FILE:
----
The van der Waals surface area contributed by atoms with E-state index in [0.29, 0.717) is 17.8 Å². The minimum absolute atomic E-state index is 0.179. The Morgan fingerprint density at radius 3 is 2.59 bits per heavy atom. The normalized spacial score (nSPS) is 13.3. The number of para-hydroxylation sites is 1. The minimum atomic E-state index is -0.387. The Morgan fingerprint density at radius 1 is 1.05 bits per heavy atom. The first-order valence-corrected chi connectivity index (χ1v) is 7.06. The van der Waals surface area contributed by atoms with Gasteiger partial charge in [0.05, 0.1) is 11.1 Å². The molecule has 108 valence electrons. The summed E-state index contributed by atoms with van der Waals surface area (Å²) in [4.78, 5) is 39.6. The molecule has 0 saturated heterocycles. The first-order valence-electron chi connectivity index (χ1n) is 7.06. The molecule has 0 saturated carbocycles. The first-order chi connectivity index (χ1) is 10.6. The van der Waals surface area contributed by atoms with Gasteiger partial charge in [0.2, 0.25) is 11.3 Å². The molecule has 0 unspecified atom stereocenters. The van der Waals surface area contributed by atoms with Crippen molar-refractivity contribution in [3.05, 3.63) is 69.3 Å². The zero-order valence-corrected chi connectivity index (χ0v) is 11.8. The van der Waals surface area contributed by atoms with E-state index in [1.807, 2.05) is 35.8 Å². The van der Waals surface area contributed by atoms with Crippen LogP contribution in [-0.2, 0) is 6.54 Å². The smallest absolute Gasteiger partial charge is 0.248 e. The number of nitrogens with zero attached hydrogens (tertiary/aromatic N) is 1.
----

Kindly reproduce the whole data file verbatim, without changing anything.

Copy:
The van der Waals surface area contributed by atoms with E-state index in [0.29, 0.717) is 17.8 Å². The minimum absolute atomic E-state index is 0.179. The Morgan fingerprint density at radius 3 is 2.59 bits per heavy atom. The normalized spacial score (nSPS) is 13.3. The number of para-hydroxylation sites is 1. The minimum atomic E-state index is -0.387. The Morgan fingerprint density at radius 1 is 1.05 bits per heavy atom. The first-order valence-corrected chi connectivity index (χ1v) is 7.06. The van der Waals surface area contributed by atoms with Gasteiger partial charge in [0.05, 0.1) is 11.1 Å². The molecule has 108 valence electrons. The summed E-state index contributed by atoms with van der Waals surface area (Å²) in [4.78, 5) is 39.6. The molecule has 0 saturated heterocycles. The first-order valence-electron chi connectivity index (χ1n) is 7.06. The molecule has 0 saturated carbocycles. The first-order chi connectivity index (χ1) is 10.6. The van der Waals surface area contributed by atoms with Gasteiger partial charge in [0.2, 0.25) is 11.3 Å². The molecule has 0 unspecified atom stereocenters. The van der Waals surface area contributed by atoms with Crippen molar-refractivity contribution in [3.05, 3.63) is 69.3 Å². The zero-order valence-corrected chi connectivity index (χ0v) is 11.8. The van der Waals surface area contributed by atoms with E-state index in [1.807, 2.05) is 35.8 Å². The van der Waals surface area contributed by atoms with Crippen LogP contribution in [-0.2, 0) is 6.54 Å². The smallest absolute Gasteiger partial charge is 0.248 e. The number of nitrogens with zero attached hydrogens (tertiary/aromatic N) is 1.